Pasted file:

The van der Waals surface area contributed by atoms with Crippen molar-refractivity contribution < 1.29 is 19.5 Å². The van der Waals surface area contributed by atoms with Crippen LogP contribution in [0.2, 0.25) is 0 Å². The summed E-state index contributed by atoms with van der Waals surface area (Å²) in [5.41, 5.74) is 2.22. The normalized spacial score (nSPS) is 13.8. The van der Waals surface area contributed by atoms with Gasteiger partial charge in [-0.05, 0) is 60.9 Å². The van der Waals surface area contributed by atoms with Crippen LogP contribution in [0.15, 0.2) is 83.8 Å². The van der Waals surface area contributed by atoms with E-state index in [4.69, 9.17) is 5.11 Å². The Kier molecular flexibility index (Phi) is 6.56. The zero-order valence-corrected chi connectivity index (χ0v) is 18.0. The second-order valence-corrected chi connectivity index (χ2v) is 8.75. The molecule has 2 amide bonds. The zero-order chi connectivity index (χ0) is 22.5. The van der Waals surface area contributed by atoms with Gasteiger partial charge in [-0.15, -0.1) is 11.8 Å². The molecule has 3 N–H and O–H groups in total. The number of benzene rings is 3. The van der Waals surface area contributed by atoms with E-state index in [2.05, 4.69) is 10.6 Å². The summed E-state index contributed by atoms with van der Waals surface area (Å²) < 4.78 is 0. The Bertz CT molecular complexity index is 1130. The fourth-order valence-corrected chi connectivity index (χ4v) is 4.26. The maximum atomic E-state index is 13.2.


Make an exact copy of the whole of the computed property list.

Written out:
The van der Waals surface area contributed by atoms with Crippen molar-refractivity contribution < 1.29 is 19.5 Å². The van der Waals surface area contributed by atoms with Crippen LogP contribution in [0.2, 0.25) is 0 Å². The summed E-state index contributed by atoms with van der Waals surface area (Å²) in [5.41, 5.74) is 2.22. The normalized spacial score (nSPS) is 13.8. The van der Waals surface area contributed by atoms with Gasteiger partial charge in [-0.05, 0) is 60.9 Å². The van der Waals surface area contributed by atoms with Crippen LogP contribution in [0.15, 0.2) is 83.8 Å². The van der Waals surface area contributed by atoms with E-state index in [4.69, 9.17) is 5.11 Å². The Kier molecular flexibility index (Phi) is 6.56. The zero-order valence-corrected chi connectivity index (χ0v) is 18.0. The second-order valence-corrected chi connectivity index (χ2v) is 8.75. The molecule has 2 amide bonds. The zero-order chi connectivity index (χ0) is 22.5. The van der Waals surface area contributed by atoms with Gasteiger partial charge in [-0.15, -0.1) is 11.8 Å². The molecule has 3 N–H and O–H groups in total. The number of benzene rings is 3. The van der Waals surface area contributed by atoms with E-state index in [2.05, 4.69) is 10.6 Å². The summed E-state index contributed by atoms with van der Waals surface area (Å²) < 4.78 is 0. The Bertz CT molecular complexity index is 1130. The fourth-order valence-corrected chi connectivity index (χ4v) is 4.26. The maximum atomic E-state index is 13.2.